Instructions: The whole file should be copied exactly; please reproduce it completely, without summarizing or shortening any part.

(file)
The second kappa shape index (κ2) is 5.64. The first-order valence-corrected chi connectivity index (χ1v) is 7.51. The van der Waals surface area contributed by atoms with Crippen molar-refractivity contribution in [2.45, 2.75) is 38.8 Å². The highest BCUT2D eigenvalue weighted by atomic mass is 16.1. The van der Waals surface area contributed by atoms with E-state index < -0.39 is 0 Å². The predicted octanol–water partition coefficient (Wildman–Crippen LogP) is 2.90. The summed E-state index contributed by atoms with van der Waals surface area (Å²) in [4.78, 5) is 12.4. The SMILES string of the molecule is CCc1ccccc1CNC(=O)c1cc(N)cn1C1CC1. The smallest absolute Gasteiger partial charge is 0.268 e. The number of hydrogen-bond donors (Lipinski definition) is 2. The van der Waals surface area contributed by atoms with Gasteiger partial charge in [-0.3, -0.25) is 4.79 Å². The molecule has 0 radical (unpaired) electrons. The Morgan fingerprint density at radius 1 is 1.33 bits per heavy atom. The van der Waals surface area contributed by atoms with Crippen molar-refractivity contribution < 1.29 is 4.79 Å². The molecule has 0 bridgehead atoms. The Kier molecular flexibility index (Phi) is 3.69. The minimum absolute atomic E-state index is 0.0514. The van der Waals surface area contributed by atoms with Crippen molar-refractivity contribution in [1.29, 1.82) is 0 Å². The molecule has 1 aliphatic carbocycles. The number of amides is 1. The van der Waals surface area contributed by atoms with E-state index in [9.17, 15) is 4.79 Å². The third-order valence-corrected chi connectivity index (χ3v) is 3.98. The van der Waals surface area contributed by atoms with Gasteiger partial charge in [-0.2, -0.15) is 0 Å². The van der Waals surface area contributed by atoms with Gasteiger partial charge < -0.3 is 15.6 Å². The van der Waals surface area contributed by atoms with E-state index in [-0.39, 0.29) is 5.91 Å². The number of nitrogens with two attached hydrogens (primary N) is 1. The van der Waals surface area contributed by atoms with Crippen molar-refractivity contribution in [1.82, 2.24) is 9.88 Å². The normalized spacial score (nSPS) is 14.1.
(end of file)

The second kappa shape index (κ2) is 5.64. The first-order valence-corrected chi connectivity index (χ1v) is 7.51. The van der Waals surface area contributed by atoms with Crippen molar-refractivity contribution in [2.45, 2.75) is 38.8 Å². The highest BCUT2D eigenvalue weighted by atomic mass is 16.1. The van der Waals surface area contributed by atoms with E-state index < -0.39 is 0 Å². The predicted octanol–water partition coefficient (Wildman–Crippen LogP) is 2.90. The summed E-state index contributed by atoms with van der Waals surface area (Å²) in [4.78, 5) is 12.4. The SMILES string of the molecule is CCc1ccccc1CNC(=O)c1cc(N)cn1C1CC1. The smallest absolute Gasteiger partial charge is 0.268 e. The number of hydrogen-bond donors (Lipinski definition) is 2. The van der Waals surface area contributed by atoms with Gasteiger partial charge in [-0.3, -0.25) is 4.79 Å². The molecule has 0 radical (unpaired) electrons. The Morgan fingerprint density at radius 1 is 1.33 bits per heavy atom. The van der Waals surface area contributed by atoms with Crippen molar-refractivity contribution < 1.29 is 4.79 Å². The molecule has 0 bridgehead atoms. The Kier molecular flexibility index (Phi) is 3.69. The minimum absolute atomic E-state index is 0.0514. The van der Waals surface area contributed by atoms with Crippen molar-refractivity contribution in [1.29, 1.82) is 0 Å². The molecule has 1 aliphatic carbocycles. The number of amides is 1. The van der Waals surface area contributed by atoms with E-state index in [9.17, 15) is 4.79 Å². The third-order valence-corrected chi connectivity index (χ3v) is 3.98. The van der Waals surface area contributed by atoms with Gasteiger partial charge in [-0.2, -0.15) is 0 Å². The van der Waals surface area contributed by atoms with Gasteiger partial charge < -0.3 is 15.6 Å². The van der Waals surface area contributed by atoms with E-state index in [-0.39, 0.29) is 5.91 Å². The number of nitrogens with two attached hydrogens (primary N) is 1. The van der Waals surface area contributed by atoms with Crippen molar-refractivity contribution in [1.82, 2.24) is 9.88 Å². The normalized spacial score (nSPS) is 14.1.